"One thing that is better is that this new store is much brighter," he said of his new space at 2881 Adams Ave. "I had gotten used to sitting in a place that was gloomy and dark."
One of only a handful of all-ages music venues in town, Ground Zero is scheduled to shut down on June 11. A posting on the Ground Zero website invites music junkies to "come out and say goodbye with us" at a show set to feature My American Heart, Get Back Loretta, Jupiter and Goodbye Tomorrow. A vital East County venue for the underage crowd, the hall has booked its own shows as well as those by major outside promoters, including House of Blues and the Casbah.
"The [advisory] board had issues, so that's the last concert," said a spokesperson for the building's owners, Skyline Church, which uses the site for its student ministries. "It's still going to be in use, though. It's still our high school and junior high school youth meeting place."
Insiders suggest that the bands that played at the venue didn't exactly jibe with the message the church wanted to convey.
At press time, inquiries to the venue's booker, Drew Miller (ex-Waiting for Autumn), had not been returned. But a recent posting on Myspace.com suggested financial difficulties. In fact, the posting was somewhat of a "wanted" poster-the club was searching for a small local promoter who had not paid his bills, reportedly costing Ground Zero thousands of dollars.
Trumpeter Gilbert Castellanos has just wrapped the recording of his as-yet-untitled second album, due out later this year. Castellanos has most recently been touring with jazz legend Kenny Burrell and spent the latter part of May at the Capitol Records Studios working with Diana Krall on an album of holiday standards scheduled for an October release. In the meantime, Castellanos continues his jazz sessions at La Jolla's Excelsior Club on Wednesday evenings. The free event gets going at 8 p.m.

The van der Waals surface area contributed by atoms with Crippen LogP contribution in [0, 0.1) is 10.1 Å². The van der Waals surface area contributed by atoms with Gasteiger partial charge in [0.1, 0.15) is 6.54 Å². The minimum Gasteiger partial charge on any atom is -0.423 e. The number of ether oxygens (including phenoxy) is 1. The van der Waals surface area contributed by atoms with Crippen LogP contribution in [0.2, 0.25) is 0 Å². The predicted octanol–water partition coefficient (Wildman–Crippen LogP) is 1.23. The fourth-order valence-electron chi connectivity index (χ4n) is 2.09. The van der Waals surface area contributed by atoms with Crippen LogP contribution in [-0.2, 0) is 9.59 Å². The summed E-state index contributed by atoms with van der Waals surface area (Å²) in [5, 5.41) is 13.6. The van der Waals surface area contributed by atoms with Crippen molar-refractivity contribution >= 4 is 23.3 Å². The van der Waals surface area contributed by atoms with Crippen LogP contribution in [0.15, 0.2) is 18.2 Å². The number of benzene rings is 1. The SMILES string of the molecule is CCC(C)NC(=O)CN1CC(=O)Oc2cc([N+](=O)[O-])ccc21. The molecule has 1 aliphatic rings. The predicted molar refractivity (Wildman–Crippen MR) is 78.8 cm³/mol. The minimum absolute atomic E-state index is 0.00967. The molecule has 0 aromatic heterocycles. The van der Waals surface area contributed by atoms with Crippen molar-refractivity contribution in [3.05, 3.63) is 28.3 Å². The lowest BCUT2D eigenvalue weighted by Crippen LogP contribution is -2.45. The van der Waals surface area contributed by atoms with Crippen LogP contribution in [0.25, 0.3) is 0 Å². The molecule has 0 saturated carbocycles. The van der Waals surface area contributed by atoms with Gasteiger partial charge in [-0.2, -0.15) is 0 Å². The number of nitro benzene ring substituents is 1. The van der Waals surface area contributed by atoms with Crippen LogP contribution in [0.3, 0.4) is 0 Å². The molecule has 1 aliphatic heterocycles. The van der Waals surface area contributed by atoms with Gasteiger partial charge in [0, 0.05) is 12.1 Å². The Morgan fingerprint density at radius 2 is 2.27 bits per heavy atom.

Pacific Records is the new name for Real2Reel Records, a small shop located inside the Epicentre. Open weekdays from 3 to 6 p.m. and during shows, the shop is expanding to accommodate in-store performances.
After having two tours with Unwritten Law canceled, Denver Harbor (which features ex-members of FenixTX) has landed a pretty solid bill. They're embarking on a short tour with Sum 41 this week, including a June 14 gig at Soma.
June 10 marks the beginning of the granddaddy of San Diego tradition, the San Diego County Fair. In addition to major acts performing on the grandstand-which this year includes Kelly Clarkson, ZZ Top, Carrot Top and the Village People-dozens of local acts will be performing at various stages around the fairgrounds. While it's too late to enter the contests, highlights are sure to include a Superstar competition for local vocalists and a reprise of Fox Rox's Battle of the Bands, which kicks off with a preliminary round June 10. Don't expect rock 'n' roll mayhem, however, as the fair's rules clearly state that "performance and attire must be appropriate for a family audience."
Hard-rockers Slewfoot host a CD-release show at 'Canes on June 11. The band will play material from their new album, Mosquito, and are joined by Siren and The Expendables.
Alex deLanda, the tender crooner for Out Brief Candle, is the latest artist making an exodus from San Diego. Following a final Southern California show at the Casbah on June 10, deLanda will relocate to the Bay Area. "I'm moving to San Francisco to work, live (and) record in a recording studio up there, and also to join up with the band The Papercuts," he said. "I'm pretty excited about it all but will surely miss some things down here."
Louis XIV are the latest artists to fall victim to the mash-up craze with online remixer SPR4 combining their music with that of rapper G-Unit for a unique "new" song. While not a legit track per se, you can still download a copy on Louis' website. Look for the band's video for the song "God Killed the Queen" to hit TV next month.